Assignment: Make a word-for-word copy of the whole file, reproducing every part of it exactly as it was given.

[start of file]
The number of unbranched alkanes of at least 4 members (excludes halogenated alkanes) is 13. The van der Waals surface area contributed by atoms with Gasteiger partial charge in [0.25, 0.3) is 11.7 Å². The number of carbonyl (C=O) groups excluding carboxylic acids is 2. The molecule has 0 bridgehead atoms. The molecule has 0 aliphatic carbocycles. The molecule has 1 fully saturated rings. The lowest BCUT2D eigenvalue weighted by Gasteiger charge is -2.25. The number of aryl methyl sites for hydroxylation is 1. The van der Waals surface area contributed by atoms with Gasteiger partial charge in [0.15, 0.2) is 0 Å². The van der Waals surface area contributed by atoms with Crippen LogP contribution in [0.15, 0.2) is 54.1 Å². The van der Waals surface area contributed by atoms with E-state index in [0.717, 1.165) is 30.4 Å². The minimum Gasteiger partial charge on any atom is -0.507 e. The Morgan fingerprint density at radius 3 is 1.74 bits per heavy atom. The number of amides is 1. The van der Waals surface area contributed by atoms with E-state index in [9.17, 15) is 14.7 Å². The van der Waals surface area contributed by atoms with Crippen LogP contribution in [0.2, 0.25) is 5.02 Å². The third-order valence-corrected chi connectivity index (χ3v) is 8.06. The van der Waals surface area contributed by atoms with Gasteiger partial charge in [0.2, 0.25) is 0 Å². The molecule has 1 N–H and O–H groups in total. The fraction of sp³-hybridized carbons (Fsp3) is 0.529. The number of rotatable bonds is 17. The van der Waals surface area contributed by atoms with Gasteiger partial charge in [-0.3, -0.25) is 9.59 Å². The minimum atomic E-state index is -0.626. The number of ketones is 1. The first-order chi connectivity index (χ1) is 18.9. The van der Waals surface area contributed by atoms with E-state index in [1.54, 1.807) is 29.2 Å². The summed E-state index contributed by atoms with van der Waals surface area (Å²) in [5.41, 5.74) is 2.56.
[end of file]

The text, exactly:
The number of unbranched alkanes of at least 4 members (excludes halogenated alkanes) is 13. The van der Waals surface area contributed by atoms with Gasteiger partial charge in [0.25, 0.3) is 11.7 Å². The number of carbonyl (C=O) groups excluding carboxylic acids is 2. The molecule has 0 bridgehead atoms. The molecule has 0 aliphatic carbocycles. The molecule has 1 fully saturated rings. The lowest BCUT2D eigenvalue weighted by Gasteiger charge is -2.25. The number of aryl methyl sites for hydroxylation is 1. The van der Waals surface area contributed by atoms with Gasteiger partial charge in [0.15, 0.2) is 0 Å². The van der Waals surface area contributed by atoms with Crippen LogP contribution in [0.15, 0.2) is 54.1 Å². The van der Waals surface area contributed by atoms with E-state index in [0.717, 1.165) is 30.4 Å². The minimum Gasteiger partial charge on any atom is -0.507 e. The Morgan fingerprint density at radius 3 is 1.74 bits per heavy atom. The number of amides is 1. The van der Waals surface area contributed by atoms with E-state index in [9.17, 15) is 14.7 Å². The van der Waals surface area contributed by atoms with Crippen LogP contribution in [0.2, 0.25) is 5.02 Å². The third-order valence-corrected chi connectivity index (χ3v) is 8.06. The van der Waals surface area contributed by atoms with Gasteiger partial charge in [0.2, 0.25) is 0 Å². The molecule has 1 N–H and O–H groups in total. The fraction of sp³-hybridized carbons (Fsp3) is 0.529. The number of rotatable bonds is 17. The van der Waals surface area contributed by atoms with Gasteiger partial charge in [-0.3, -0.25) is 9.59 Å². The minimum atomic E-state index is -0.626. The number of ketones is 1. The first-order chi connectivity index (χ1) is 18.9. The van der Waals surface area contributed by atoms with E-state index in [1.54, 1.807) is 29.2 Å². The summed E-state index contributed by atoms with van der Waals surface area (Å²) in [5.41, 5.74) is 2.56.